My willingness to change shows vulnerability and gives stronger agency. It corrects for my self-focus and allows me to not only gain trust but do a better job.


Once we have trust to do the change, we then need to be explicit about what is about to happen. We need to be as clear as we can. If there is a surprise used to forward learning, we need to examine if that surprise is necessary. If it is, we need to have consent to surprise the person. The goal here is to maximize the understanding of what is going to happen, so that we minimize the chance of losing consent at a later step.

There is also an explicitness that needs to be asked for from the consenter. You need them to be explicit about what they consent to. This is a step to help alignment and clear up possible future confusions. It also gives the person giving consent a chance to express their expectations of the change that is about to happen. It enables those involved to reach the clearest possible communications. It is the responsibility of the person who is trying to attain consent to ensure they are understood.

Once we have trust and have been explicit about what is happening, we can then ask for consent. We need to start by giving the person an out. Describe what happens if they choose to abstain. Carefully word the description as not to be a veiled threat. Also, inform the person that at any time they may choose to remove their consent. Then simply ask. “Do you consent with moving forward with …”.

So, when you give people the option to opt out, some will take it. The first thing to realize is each person most likely has a unique reason for not giving consent and even if that is not true, you need to approach each individually. By doing so, you have the ability to reduce the perception of self-focus.

Now, there will be individuals who will never give their consent. You cannot make everyone happy, however, this is a great time to reflect. Here are some scenarios and things to consider.

The Course is Wrong

When trouble shooting why I do not have consent I start with the idea that the course may be wrong, because it is the hardest to see. Our answers are seductive to ourselves, and it is easiest to accept, especially if the dissenters are in the minority or people, we have had past disagreements with.

To determine if the change is the wrong change you need to listen to each person refusing to give consent. Understand their point of view, and accept they are offering genuine insight. You do not have to agree with their insight, but you need to understand it.

Once you understand it you can judge the change and see if it can be changed to accommodate without losing its intent.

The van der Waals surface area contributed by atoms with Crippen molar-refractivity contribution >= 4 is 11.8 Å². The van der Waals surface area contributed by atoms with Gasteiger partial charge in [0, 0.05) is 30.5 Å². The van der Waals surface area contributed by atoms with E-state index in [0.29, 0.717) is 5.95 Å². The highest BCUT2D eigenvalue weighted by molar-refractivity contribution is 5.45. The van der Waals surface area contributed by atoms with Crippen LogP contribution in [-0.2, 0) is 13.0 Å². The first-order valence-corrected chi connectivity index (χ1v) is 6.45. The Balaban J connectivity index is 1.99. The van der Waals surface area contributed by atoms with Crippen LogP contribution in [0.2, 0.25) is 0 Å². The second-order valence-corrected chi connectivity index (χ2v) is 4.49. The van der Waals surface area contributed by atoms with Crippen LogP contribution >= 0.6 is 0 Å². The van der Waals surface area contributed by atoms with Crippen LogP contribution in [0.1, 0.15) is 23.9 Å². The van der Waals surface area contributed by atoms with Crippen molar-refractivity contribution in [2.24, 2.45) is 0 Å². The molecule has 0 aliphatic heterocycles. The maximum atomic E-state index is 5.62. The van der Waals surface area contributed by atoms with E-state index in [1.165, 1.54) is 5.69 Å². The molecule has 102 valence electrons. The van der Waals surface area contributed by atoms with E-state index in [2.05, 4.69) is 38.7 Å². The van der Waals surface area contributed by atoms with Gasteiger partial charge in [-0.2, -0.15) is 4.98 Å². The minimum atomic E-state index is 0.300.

The Message is Wrong

Knowing when the change is being messaged wrong is almost as hard as knowing when the course is wrong. You need to listen and deeply understand people. You need to examine who is the target audience for the message? What mental models do they possess that might conflict with the way a change is being communicated? What shared language do these individuals have? What language do they have that shares words with different meanings to the language of those who are communicating about the change? What leaps of abstraction do they carry? What belief systems challenge what you’re about to engage them with?

In my post, Transformative Communication Second Edition, I examine a few of the ways communication can misfire and what to do about it. The good thing is that the if messaging is wrong you can more easily correct that. The bad thing is that if the messaging is wrong, you do not know if the course is wrong.

The Environment is Wrong

First this is really a subcategory of “The Course is Wrong”. When the environment is wrong, something is rewarding the individual for not giving consent to the change. It could be pay structure, status, or other rewards. You must first change those things before you can get consent.

There is a special note to put here. If the environment has been a transactional environment in the past, then everything done will be seen as a transactional action, even when your intent is honest and vulnerable. This will prevent you from gaining trust and needs to be addressed first.

The Person is Wrong

This is the easiest answer to give, and also far more often the wrong one. The person can only be wrong for the change when all other options have been tried. When the person is wrong, you are left with a few questions you need to answer.

  1. Can the individual exist without the change?
  2. Can the change exist without the individual?
  3. Can others exist within the change without the individual?

If either of these questions is “No” then there is something that needs to be done. I cover how to gain consent for a crucial conversation in my article: Consent for Crucial Conversations

How do You Know

The most bothering question is: “How do you know if you have meaningful consent?” That is like asking, “How do you know if you have someone’s trust?” In truth, you do not know. You can watch and look for behaviors. In truth though that will only help you detect when you do not have trust, it will not help you win it.

What you need to do, is live by your promise to allow non-consent to be an option. Also, do not forget that people are allowed to remove their consent at any time for any reason.


It can be awkward and jarring to think about consent when also tied up in the how of a change. But huge rewards are there, and it does not take that much more to get them. My call to action, is spend time to get consent on the next change you make no matter how small or big.

Special Thanks

There are a number of people who helped make this post a reality. I want to give each of them thanks.

Specificity, I would like to thank Tabassun Haque, Host of the “Agile Disrupted” Podcast for her insightful comments as they improved the quality of the post significantly.

  1. The trust equation is a good model, but like all models they are not always correct. 

This post is licensed under CC BY 4.0 by the author.